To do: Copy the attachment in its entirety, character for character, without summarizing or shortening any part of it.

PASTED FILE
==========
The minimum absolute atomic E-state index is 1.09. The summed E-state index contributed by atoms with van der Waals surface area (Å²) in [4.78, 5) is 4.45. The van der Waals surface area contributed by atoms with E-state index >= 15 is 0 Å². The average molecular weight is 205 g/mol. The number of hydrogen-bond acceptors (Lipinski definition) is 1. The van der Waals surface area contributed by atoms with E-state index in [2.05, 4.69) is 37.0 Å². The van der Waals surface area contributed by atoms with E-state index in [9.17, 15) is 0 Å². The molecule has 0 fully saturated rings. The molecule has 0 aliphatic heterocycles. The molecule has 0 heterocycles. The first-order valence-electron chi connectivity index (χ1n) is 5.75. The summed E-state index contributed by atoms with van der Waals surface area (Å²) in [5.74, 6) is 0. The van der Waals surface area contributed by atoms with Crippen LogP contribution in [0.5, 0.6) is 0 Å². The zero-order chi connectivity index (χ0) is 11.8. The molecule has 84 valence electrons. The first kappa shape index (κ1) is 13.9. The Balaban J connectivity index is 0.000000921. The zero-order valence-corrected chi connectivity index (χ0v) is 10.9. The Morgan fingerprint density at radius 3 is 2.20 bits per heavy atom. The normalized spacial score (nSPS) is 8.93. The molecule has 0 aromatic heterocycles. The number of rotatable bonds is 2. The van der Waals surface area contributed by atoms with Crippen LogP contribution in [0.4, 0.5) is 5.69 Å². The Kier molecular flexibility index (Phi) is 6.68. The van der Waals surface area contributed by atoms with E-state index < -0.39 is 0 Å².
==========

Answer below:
The minimum absolute atomic E-state index is 1.09. The summed E-state index contributed by atoms with van der Waals surface area (Å²) in [4.78, 5) is 4.45. The van der Waals surface area contributed by atoms with E-state index >= 15 is 0 Å². The average molecular weight is 205 g/mol. The number of hydrogen-bond acceptors (Lipinski definition) is 1. The van der Waals surface area contributed by atoms with E-state index in [2.05, 4.69) is 37.0 Å². The van der Waals surface area contributed by atoms with E-state index in [9.17, 15) is 0 Å². The molecule has 0 fully saturated rings. The molecule has 0 aliphatic heterocycles. The molecule has 0 heterocycles. The first-order valence-electron chi connectivity index (χ1n) is 5.75. The summed E-state index contributed by atoms with van der Waals surface area (Å²) in [5.74, 6) is 0. The van der Waals surface area contributed by atoms with Crippen LogP contribution in [0.5, 0.6) is 0 Å². The zero-order chi connectivity index (χ0) is 11.8. The molecule has 84 valence electrons. The first kappa shape index (κ1) is 13.9. The Balaban J connectivity index is 0.000000921. The zero-order valence-corrected chi connectivity index (χ0v) is 10.9. The Morgan fingerprint density at radius 3 is 2.20 bits per heavy atom. The normalized spacial score (nSPS) is 8.93. The molecule has 0 aromatic heterocycles. The number of rotatable bonds is 2. The van der Waals surface area contributed by atoms with Crippen LogP contribution in [0.4, 0.5) is 5.69 Å². The Kier molecular flexibility index (Phi) is 6.68. The van der Waals surface area contributed by atoms with E-state index < -0.39 is 0 Å².